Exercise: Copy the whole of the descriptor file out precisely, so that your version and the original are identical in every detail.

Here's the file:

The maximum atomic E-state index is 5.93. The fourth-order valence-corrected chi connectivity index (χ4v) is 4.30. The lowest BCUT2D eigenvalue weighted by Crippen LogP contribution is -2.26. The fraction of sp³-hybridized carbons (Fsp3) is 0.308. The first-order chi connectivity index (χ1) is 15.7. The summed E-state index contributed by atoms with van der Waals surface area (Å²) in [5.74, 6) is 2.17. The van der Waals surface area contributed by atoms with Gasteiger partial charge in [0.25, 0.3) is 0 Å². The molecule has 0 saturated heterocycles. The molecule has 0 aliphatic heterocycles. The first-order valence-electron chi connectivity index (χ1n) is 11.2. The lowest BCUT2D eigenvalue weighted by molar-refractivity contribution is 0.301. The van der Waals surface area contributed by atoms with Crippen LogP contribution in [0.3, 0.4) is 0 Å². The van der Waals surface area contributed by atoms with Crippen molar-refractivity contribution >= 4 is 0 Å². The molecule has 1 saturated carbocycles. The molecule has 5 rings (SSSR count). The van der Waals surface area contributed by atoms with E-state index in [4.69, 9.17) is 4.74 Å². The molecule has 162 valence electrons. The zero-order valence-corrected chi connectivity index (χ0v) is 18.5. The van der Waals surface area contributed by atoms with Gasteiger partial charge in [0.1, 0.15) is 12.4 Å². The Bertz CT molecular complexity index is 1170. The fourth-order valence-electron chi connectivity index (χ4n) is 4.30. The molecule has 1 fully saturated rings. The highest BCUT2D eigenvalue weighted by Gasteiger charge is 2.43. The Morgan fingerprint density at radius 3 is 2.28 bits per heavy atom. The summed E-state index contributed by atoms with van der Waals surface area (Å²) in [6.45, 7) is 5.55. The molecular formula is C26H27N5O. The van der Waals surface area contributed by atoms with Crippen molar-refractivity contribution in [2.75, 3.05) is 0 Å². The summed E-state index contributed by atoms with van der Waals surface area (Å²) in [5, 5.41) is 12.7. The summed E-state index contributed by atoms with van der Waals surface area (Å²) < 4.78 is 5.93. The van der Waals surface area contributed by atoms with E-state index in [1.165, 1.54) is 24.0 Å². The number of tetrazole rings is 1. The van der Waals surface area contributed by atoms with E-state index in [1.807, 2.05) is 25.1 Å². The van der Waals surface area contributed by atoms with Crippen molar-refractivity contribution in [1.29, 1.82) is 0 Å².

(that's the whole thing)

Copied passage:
The maximum atomic E-state index is 5.93. The fourth-order valence-corrected chi connectivity index (χ4v) is 4.30. The lowest BCUT2D eigenvalue weighted by Crippen LogP contribution is -2.26. The fraction of sp³-hybridized carbons (Fsp3) is 0.308. The first-order chi connectivity index (χ1) is 15.7. The summed E-state index contributed by atoms with van der Waals surface area (Å²) in [5.74, 6) is 2.17. The van der Waals surface area contributed by atoms with Gasteiger partial charge in [0.25, 0.3) is 0 Å². The molecule has 0 saturated heterocycles. The molecule has 0 aliphatic heterocycles. The first-order valence-electron chi connectivity index (χ1n) is 11.2. The lowest BCUT2D eigenvalue weighted by molar-refractivity contribution is 0.301. The van der Waals surface area contributed by atoms with Crippen LogP contribution in [0.3, 0.4) is 0 Å². The van der Waals surface area contributed by atoms with Crippen molar-refractivity contribution >= 4 is 0 Å². The molecule has 1 saturated carbocycles. The molecule has 5 rings (SSSR count). The van der Waals surface area contributed by atoms with E-state index in [4.69, 9.17) is 4.74 Å². The molecule has 162 valence electrons. The zero-order valence-corrected chi connectivity index (χ0v) is 18.5. The van der Waals surface area contributed by atoms with Gasteiger partial charge in [0.1, 0.15) is 12.4 Å². The Bertz CT molecular complexity index is 1170. The fourth-order valence-electron chi connectivity index (χ4n) is 4.30. The molecule has 1 fully saturated rings. The highest BCUT2D eigenvalue weighted by Gasteiger charge is 2.43. The Morgan fingerprint density at radius 3 is 2.28 bits per heavy atom. The summed E-state index contributed by atoms with van der Waals surface area (Å²) in [6.45, 7) is 5.55. The molecular formula is C26H27N5O. The van der Waals surface area contributed by atoms with Crippen molar-refractivity contribution in [2.75, 3.05) is 0 Å². The summed E-state index contributed by atoms with van der Waals surface area (Å²) in [5, 5.41) is 12.7. The summed E-state index contributed by atoms with van der Waals surface area (Å²) < 4.78 is 5.93. The van der Waals surface area contributed by atoms with E-state index in [1.165, 1.54) is 24.0 Å². The number of tetrazole rings is 1. The van der Waals surface area contributed by atoms with E-state index in [1.807, 2.05) is 25.1 Å². The van der Waals surface area contributed by atoms with Crippen molar-refractivity contribution in [1.29, 1.82) is 0 Å².